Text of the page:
Another firm, World Color Digital Services, sees itself as a data warehouser and houses approximately 2 terabytes of information. In fact, the firm has some customers for whom it functions solely as a data warehouse and doesn't handle output. "These clients may simply want our expertise as a data management concern," relates Nuelle. "Some, for instance, will ask us to put files on a Syquest disk to ship to a Connecticut printer. If the printer and market are in Connecticut, why print at our location in Orlando?"
But, can these firms profit from such services?
"No," stresses Ira Gold, a Rockaway, NJ graphic arts consultant. "Offering these services is just the cost of doing business. We have trouble believing firms that say they make a lot of money because this is a maintenance service most people won't pay a great deal of money for. If you're lucky, you'll reel in enough money to cover expenses. After all, most customers don't see the service as a value-added one."
On the other hand, "In the long run, there's probably no doubt this will be profitable," argues Zwang.
"We see an opportunity for profits," agrees Nuelle of World Color Digital Services. "We wouldn't offer a service if both customers and the company couldn't benefit from it."
The discrepancy in opinions may be due to the value-added services some firms provide. This, they state, is where the dollars lay.
"Do more than say, 'we'll take care of your information and store it for you,'" says John Jebens, vice president of Monet. "Successful firms say, 'we'll offer a good method of image management, help choreograph your projects and create a system that's accessible to you in a meaningful fashion.'"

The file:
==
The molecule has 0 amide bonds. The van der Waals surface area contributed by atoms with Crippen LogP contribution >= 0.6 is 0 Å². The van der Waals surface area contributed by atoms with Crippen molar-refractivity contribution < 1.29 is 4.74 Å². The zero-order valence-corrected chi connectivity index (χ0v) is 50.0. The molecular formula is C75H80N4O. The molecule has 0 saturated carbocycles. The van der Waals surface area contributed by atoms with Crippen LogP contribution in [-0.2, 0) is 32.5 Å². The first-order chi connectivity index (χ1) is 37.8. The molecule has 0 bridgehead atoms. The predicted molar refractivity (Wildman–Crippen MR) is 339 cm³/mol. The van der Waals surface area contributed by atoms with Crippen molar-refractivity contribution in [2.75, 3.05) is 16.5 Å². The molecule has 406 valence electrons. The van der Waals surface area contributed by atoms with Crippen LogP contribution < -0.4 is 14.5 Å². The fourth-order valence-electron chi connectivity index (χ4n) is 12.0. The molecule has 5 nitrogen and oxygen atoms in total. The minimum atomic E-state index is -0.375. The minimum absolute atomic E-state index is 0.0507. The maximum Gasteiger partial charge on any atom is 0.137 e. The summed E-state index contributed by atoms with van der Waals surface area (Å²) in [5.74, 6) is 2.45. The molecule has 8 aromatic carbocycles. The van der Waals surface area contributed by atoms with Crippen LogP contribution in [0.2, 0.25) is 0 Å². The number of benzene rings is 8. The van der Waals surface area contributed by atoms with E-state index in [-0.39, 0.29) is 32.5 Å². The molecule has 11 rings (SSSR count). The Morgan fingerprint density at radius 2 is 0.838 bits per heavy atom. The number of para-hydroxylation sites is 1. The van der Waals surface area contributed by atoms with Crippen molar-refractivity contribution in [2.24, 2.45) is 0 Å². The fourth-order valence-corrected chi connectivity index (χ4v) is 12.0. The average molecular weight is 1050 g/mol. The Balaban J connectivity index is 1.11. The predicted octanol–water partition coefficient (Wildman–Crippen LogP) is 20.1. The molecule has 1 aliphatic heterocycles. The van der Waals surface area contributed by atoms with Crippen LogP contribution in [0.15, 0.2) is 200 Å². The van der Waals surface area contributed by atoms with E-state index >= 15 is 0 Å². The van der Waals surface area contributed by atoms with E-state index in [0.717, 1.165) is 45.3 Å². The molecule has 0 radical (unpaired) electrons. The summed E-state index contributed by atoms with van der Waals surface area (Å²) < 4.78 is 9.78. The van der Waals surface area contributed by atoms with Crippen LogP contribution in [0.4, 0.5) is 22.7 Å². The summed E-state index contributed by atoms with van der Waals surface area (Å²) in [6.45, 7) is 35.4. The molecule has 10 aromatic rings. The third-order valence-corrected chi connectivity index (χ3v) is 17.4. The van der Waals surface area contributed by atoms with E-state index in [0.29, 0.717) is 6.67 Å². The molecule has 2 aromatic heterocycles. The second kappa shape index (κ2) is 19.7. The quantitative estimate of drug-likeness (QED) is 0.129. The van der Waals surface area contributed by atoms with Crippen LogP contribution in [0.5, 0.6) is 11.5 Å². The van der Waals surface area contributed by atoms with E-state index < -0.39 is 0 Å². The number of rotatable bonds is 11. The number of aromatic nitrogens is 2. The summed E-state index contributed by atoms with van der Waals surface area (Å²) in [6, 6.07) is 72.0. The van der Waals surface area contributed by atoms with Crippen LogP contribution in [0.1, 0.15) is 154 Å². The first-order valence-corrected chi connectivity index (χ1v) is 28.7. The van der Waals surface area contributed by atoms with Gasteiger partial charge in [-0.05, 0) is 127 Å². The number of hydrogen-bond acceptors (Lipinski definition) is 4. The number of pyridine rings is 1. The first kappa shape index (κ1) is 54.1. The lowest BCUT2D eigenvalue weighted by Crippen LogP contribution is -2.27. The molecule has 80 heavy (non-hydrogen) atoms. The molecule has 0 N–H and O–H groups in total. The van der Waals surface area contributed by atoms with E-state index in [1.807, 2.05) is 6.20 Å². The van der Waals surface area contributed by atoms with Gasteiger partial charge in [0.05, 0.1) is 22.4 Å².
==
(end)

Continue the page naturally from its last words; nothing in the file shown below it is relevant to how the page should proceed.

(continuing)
For example, World Color Digital Services produces a corporate image library for a large corporation. The former scans clients' images, creating a CD with low-res images (World Color archives the high-res), corporate logos and forms in QuarkXPress. Next, it presses 100 to 150 CDs, which the corporation distributes to designers, notes Nuelle. Designers then build promotions with the low-res images. Finally, when jobs are ready to be output, World Color pulls up the high-res images and produces the project.
Another company, Commercial Communications, Inc. (Waukesha, WI), sells multi-year contracts "for which we take over all clients' literature management," relates representative Eric Hegwood. "We support the creation of buyers' documents for output through Docutechs or conventional presses, or on CD-ROM, the Internet, etc. Then we archive their literature digitally. Client orders may come in through a batch order process directly from the clients' corporate offices. We have a small inventory in stock so we can ship the orders or print the product and ship it in two to three days."